Book News: Free Mystery Books, Holocaust Stories and More

The Pain of the Holocaust Echoes Through Three Israeli Novels

By Michal Ben-Naftali
Translated by Daniella Zamir
184 pp. Open Letter. Paper, $14.95.

Elsa Weiss, a Tel Aviv high school teacher, seemed a closed book to her students and colleagues. Both inside and outside the classroom, she was cold and distant, with few evident human connections. So when she ended her life by jumping from her apartment balcony, her death was as inexplicable as her life.

Thirty years later, one of her students becomes a teacher and, confused by his memories of Elsa, tries to reconstruct her life. Ben-Naftali’s novel recounts the results of the student’s investigation: a portrait of a mysterious woman cobbled together from the scant traces she left behind — a poignant memorial to someone whom no one remembers. While the sections recounting the narrator’s memories of and thoughts about Elsa feel unnecessary, the story he tells about her is absorbing and well crafted.

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“It didn’t occur to me at the time,” tweeted Pullman, “but Andrew Neil’s glowering denunciation of Boris Johnson for not agreeing to an interview was an expression of baffled rage.

“Neil, and the traditional media in general, have no power any more, and they know it.”

Philip Pullman

How to Find Free Mystery Books Online

1. The Library

It may seem like an obvious first step to some people, but I also know plenty of people who don’t utilize their local library! This is a great place to start looking for free books for your Kindle or other e-reader, and so many libraries participate in digital lending programs now. Overdrive, Libby, and Hoopla are three of the most popular apps for digital downloading. Many libraries have extensive catalogs in their digital shelves, and you’ll be able to find everything from Gillian Flynn to Sue Grafton to Agatha Christie using your local library.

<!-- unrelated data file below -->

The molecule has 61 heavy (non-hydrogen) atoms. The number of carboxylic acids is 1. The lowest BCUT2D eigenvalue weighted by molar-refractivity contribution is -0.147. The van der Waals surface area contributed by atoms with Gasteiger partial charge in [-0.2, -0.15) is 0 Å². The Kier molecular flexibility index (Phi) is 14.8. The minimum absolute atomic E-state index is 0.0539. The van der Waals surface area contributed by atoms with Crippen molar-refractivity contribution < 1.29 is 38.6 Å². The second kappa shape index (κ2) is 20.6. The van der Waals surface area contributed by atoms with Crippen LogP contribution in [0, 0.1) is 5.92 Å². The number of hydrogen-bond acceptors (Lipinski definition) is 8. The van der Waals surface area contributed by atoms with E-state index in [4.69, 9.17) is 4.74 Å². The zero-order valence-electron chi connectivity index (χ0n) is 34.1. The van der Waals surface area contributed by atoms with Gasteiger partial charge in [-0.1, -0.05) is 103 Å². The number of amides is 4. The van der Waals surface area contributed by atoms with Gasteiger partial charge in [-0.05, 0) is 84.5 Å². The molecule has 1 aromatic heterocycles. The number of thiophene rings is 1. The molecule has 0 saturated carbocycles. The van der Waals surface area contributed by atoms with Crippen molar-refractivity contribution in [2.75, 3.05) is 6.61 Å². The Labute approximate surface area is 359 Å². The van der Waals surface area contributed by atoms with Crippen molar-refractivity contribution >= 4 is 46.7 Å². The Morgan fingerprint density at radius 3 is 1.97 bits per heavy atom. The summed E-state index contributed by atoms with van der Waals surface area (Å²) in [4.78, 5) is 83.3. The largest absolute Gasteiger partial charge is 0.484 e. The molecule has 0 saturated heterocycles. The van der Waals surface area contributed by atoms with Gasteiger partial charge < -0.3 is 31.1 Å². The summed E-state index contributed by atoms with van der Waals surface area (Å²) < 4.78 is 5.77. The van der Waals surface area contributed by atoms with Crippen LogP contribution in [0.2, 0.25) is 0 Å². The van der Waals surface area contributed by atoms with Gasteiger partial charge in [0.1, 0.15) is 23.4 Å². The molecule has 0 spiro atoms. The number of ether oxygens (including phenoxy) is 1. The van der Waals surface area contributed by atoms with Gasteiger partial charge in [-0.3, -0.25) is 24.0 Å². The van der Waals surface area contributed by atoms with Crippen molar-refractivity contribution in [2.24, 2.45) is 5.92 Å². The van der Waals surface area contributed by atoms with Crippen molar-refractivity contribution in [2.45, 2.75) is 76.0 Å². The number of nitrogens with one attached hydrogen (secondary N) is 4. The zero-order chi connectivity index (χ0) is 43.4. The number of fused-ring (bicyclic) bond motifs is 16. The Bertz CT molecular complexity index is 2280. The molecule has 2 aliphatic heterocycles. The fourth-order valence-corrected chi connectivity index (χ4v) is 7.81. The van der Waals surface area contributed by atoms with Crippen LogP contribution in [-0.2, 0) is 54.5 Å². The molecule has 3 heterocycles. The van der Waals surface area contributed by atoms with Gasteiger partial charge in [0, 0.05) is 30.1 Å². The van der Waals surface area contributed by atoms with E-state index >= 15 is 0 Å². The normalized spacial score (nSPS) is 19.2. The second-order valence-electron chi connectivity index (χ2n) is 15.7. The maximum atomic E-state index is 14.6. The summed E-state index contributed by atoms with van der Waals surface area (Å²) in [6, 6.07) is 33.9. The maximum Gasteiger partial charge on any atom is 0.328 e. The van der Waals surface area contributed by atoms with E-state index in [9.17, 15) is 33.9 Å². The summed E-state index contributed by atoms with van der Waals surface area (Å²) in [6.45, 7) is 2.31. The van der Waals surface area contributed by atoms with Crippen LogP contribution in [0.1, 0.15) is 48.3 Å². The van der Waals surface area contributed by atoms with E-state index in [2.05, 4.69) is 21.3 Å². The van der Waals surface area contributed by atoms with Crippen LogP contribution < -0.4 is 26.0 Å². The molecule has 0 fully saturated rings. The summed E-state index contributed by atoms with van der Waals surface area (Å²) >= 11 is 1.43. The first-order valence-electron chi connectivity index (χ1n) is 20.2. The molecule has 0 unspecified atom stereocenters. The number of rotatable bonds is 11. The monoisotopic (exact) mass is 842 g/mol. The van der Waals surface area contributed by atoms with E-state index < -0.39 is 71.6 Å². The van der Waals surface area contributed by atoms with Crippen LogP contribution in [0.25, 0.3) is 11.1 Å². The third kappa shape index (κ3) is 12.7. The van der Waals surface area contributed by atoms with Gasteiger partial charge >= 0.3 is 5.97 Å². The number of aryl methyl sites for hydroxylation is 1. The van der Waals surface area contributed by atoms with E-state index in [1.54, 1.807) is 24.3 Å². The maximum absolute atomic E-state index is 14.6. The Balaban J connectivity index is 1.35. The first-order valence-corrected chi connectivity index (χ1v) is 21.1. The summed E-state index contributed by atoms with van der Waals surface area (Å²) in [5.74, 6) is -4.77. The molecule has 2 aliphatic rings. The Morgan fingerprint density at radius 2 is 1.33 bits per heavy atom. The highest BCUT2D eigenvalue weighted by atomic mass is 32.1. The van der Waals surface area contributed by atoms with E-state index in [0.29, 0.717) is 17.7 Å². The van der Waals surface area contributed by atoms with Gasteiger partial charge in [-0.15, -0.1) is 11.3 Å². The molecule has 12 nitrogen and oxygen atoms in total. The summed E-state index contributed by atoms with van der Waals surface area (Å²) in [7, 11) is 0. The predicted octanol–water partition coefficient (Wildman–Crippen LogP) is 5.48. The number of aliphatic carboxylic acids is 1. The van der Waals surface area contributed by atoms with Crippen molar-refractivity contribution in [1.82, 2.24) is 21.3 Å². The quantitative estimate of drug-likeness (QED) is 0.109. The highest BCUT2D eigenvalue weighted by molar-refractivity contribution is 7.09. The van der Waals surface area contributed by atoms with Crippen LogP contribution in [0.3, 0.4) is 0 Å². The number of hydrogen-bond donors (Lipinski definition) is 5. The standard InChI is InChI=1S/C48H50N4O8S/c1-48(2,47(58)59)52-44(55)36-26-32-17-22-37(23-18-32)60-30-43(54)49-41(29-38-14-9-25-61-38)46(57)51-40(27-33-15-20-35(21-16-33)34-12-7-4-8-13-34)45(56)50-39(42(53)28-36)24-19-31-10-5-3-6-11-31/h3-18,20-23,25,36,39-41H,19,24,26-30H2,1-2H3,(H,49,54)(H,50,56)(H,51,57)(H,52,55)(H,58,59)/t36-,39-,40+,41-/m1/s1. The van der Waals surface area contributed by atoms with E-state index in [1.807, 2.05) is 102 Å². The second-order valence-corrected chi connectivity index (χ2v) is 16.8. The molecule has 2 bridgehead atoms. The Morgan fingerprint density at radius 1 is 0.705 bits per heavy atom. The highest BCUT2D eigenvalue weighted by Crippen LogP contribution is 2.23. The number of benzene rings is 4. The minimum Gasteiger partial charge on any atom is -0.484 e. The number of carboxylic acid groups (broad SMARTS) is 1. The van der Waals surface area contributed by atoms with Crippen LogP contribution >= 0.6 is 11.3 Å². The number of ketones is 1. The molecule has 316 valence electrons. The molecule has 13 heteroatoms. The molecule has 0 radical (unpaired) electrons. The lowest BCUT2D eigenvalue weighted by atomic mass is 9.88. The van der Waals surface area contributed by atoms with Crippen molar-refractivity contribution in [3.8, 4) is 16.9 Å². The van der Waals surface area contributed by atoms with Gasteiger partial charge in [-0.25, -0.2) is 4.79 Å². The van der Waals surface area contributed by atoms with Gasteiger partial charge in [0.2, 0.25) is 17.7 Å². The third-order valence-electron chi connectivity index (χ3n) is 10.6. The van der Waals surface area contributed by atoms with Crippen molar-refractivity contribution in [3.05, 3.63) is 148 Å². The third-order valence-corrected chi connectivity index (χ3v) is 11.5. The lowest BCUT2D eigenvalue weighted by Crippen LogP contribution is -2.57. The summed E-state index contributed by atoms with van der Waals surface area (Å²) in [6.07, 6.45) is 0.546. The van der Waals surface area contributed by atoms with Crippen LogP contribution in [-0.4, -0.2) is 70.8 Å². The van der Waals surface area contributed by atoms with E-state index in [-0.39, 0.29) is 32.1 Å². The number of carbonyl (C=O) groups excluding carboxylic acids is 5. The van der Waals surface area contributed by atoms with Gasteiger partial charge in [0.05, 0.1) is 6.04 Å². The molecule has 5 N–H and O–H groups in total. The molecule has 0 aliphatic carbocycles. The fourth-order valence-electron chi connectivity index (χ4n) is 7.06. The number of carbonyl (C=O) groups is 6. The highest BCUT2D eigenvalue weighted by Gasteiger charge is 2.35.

And if you’ve never checked out digital materials before, we have how-to guides to help you do just that: learn how to listen to free audiobooks or learn about different apps to read ebooks. You can borrow books for free without ever leaving your couch!

2. Riveted

Riveted is a website run by Simon Teen and has full-length, free books online every single month. The books range across genres in the young adult space, so if you keep your eye on this site, you’re sure to find great YA mystery books to read for free every month. Titles that have appeared on the site include Bad Girls with Perfect Faces and We Are the Ants.

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Best Nonfiction Reads of the Past Decade

  • Just Mercy: A Story of Justice and Redemption by Bryan Stevenson (2014)—Stevenson is a lawyer dedicated to helping individuals who are trapped in prison with representation, particularly those on death row. A movie is being made of it so read it first and watch his TED talk. (I also read the YA version of the book but I don’t think it is as good. It is too pared down.) (Audio and print)
  • A Dog in the Cave: The Wolves That Made Us Human by Kay Frydenborg (2017)—The only middle grade book on the list and the only one I evaluated for the Cybils Awards. As a dog lover I was fascinated by it. As a lifelong learner I was gobsmacked by how mush I learned from it. If you don’t want to read it, at least read my review. (Then you will want to read it!) (Print)

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